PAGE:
Public Economics

This information is for the 2013/14 session.

Teacher responsible

Dr Camille Landais 32L 2.23


This course is compulsory on the BSc in Social Policy and Economics. This course is available on the BSc in Econometrics and Mathematical Economics, BSc in Economics, BSc in Economics and Economic History, BSc in Economics with Economic History, BSc in Environmental Policy with Economics, BSc in Geography with Economics, BSc in Government and Economics and BSc in Philosophy and Economics. This course is available as an outside option to students on other programmes where regulations permit and to General Course students.


Students should have completed Microeconomic Principles I (EC201) or Microeconomic Principles II (EC202) or equivalent.

Course content

This is a course in theoretical and applied public economics using intermediate economic theory. Topics include issues of equity and efficiency and alternative theories of the role of the state. Recent research in behavioural economics and its implications for welfare analysis as well as for savings and pension policy. Models of public goods and externalities, including environmental policy. Who really pays taxes: issues of tax incidence and tax evasion. Income inequality, poverty alleviation and the role of welfare programmes in theory and in practice. Health and education policy. The effects of taxes and transfers on labour supply and migration; incomes and behavioural responses at the top of the income distribution. The optimal taxation of commodities and incomes. Current topics in public finance. The main institutional references will be to the UK and the US, but some attention will also be given to broader international experience.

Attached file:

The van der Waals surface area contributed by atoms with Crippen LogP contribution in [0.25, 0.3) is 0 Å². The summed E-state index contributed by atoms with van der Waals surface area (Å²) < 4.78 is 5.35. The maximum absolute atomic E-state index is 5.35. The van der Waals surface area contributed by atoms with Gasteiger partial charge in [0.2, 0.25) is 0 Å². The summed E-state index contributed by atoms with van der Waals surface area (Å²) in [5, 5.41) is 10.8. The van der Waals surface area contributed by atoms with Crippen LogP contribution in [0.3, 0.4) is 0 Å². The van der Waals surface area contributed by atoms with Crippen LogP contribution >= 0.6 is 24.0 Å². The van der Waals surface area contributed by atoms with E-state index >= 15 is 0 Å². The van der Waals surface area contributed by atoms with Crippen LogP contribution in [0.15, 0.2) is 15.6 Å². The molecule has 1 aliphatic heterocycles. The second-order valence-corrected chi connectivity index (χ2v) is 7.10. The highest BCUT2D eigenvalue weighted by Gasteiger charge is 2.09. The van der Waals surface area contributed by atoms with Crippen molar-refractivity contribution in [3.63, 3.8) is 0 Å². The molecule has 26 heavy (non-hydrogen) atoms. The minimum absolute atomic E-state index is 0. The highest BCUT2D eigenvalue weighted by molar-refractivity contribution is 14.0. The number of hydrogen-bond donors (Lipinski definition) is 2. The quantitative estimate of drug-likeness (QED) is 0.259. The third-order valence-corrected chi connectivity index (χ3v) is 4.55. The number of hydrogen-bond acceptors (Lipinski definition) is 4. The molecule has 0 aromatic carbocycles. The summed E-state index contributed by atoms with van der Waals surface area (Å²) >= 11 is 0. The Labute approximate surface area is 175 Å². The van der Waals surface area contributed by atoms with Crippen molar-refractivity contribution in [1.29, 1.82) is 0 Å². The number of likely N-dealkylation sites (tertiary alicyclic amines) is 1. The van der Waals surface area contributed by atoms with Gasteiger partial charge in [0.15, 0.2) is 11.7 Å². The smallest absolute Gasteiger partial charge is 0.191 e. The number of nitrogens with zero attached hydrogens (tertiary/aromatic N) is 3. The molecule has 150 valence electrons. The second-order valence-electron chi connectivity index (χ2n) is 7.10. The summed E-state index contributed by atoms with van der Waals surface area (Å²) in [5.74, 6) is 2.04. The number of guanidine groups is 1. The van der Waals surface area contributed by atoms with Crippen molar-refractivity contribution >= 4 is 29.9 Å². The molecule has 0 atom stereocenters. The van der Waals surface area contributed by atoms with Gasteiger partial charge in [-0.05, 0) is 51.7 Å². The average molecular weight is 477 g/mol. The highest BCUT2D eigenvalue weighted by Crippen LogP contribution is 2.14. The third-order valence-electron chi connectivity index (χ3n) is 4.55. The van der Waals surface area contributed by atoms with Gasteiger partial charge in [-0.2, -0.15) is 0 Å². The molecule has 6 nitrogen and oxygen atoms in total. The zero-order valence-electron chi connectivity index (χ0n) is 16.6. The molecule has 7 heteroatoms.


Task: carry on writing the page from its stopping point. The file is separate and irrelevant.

15 hours of lectures and 7 hours of classes in the MT. 15 hours of lectures and 10 hours of classes in the LT. 3 hours of classes in the ST.

Formative coursework

Feedback is provided for one class presentation and one end-of-term essay (1,500 words) each term (Michaelmas and Lent).

Indicative reading

The recommended textbook for the course is Jonathan Gruber (2011) Public Finance and Public Policy, 3rd edition, Worth Publishers. Many of the readings will be journal articles.


Exam (100%, duration: 3 hours) in the main exam period.

Key facts

Department: Economics

Total students 2012/13: 153

Average class size 2012/13: 15

Value: One Unit

Guidelines for interpreting course guide information

PDAM skills

  • Self-management
  • Problem solving
  • Communication
  • Application of numeracy skills

Course survey results

(2010/11 - 2012/13 combined)

1 = "best" score, 5 = "worst" score

The scores below are average responses.

Response rate: 86.9%



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